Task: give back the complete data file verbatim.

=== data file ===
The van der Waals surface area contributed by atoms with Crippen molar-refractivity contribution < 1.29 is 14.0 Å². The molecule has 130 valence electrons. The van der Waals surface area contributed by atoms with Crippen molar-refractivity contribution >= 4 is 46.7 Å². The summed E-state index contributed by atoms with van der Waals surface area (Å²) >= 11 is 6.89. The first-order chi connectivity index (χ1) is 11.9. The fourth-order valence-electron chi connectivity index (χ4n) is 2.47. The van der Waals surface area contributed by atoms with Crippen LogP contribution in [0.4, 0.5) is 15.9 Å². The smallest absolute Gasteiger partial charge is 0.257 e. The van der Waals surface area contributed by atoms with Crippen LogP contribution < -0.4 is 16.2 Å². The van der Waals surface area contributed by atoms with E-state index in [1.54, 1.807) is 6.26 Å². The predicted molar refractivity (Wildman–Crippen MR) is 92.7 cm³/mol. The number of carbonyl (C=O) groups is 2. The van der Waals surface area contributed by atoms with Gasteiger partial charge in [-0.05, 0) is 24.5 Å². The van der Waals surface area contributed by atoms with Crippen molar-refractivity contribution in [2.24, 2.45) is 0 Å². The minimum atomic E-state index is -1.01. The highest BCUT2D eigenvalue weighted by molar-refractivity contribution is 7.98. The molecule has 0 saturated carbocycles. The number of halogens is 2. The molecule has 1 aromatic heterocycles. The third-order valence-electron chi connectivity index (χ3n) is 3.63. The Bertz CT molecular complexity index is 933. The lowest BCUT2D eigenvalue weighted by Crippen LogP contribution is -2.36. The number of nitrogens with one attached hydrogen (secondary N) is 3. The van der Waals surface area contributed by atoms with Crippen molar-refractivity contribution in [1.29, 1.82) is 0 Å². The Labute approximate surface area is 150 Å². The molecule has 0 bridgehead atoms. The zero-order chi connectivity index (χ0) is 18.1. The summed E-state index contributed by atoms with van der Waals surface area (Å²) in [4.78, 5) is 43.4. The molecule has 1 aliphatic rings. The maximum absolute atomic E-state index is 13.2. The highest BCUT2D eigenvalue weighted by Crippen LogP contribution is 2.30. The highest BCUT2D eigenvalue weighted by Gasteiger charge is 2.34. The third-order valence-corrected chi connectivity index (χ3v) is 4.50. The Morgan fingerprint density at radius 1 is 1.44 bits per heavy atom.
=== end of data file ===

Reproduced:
The van der Waals surface area contributed by atoms with Crippen molar-refractivity contribution < 1.29 is 14.0 Å². The molecule has 130 valence electrons. The van der Waals surface area contributed by atoms with Crippen molar-refractivity contribution >= 4 is 46.7 Å². The summed E-state index contributed by atoms with van der Waals surface area (Å²) >= 11 is 6.89. The first-order chi connectivity index (χ1) is 11.9. The fourth-order valence-electron chi connectivity index (χ4n) is 2.47. The van der Waals surface area contributed by atoms with Crippen LogP contribution in [0.4, 0.5) is 15.9 Å². The smallest absolute Gasteiger partial charge is 0.257 e. The van der Waals surface area contributed by atoms with Crippen LogP contribution < -0.4 is 16.2 Å². The van der Waals surface area contributed by atoms with E-state index in [1.54, 1.807) is 6.26 Å². The predicted molar refractivity (Wildman–Crippen MR) is 92.7 cm³/mol. The number of carbonyl (C=O) groups is 2. The van der Waals surface area contributed by atoms with Gasteiger partial charge in [-0.05, 0) is 24.5 Å². The van der Waals surface area contributed by atoms with Crippen molar-refractivity contribution in [2.24, 2.45) is 0 Å². The minimum atomic E-state index is -1.01. The highest BCUT2D eigenvalue weighted by molar-refractivity contribution is 7.98. The molecule has 0 saturated carbocycles. The number of halogens is 2. The molecule has 1 aromatic heterocycles. The third-order valence-electron chi connectivity index (χ3n) is 3.63. The Bertz CT molecular complexity index is 933. The lowest BCUT2D eigenvalue weighted by Crippen LogP contribution is -2.36. The number of nitrogens with one attached hydrogen (secondary N) is 3. The van der Waals surface area contributed by atoms with Crippen molar-refractivity contribution in [1.29, 1.82) is 0 Å². The Labute approximate surface area is 150 Å². The molecule has 0 bridgehead atoms. The zero-order chi connectivity index (χ0) is 18.1. The summed E-state index contributed by atoms with van der Waals surface area (Å²) in [4.78, 5) is 43.4. The molecule has 1 aliphatic rings. The maximum absolute atomic E-state index is 13.2. The highest BCUT2D eigenvalue weighted by Crippen LogP contribution is 2.30. The highest BCUT2D eigenvalue weighted by Gasteiger charge is 2.34. The third-order valence-corrected chi connectivity index (χ3v) is 4.50. The Morgan fingerprint density at radius 1 is 1.44 bits per heavy atom.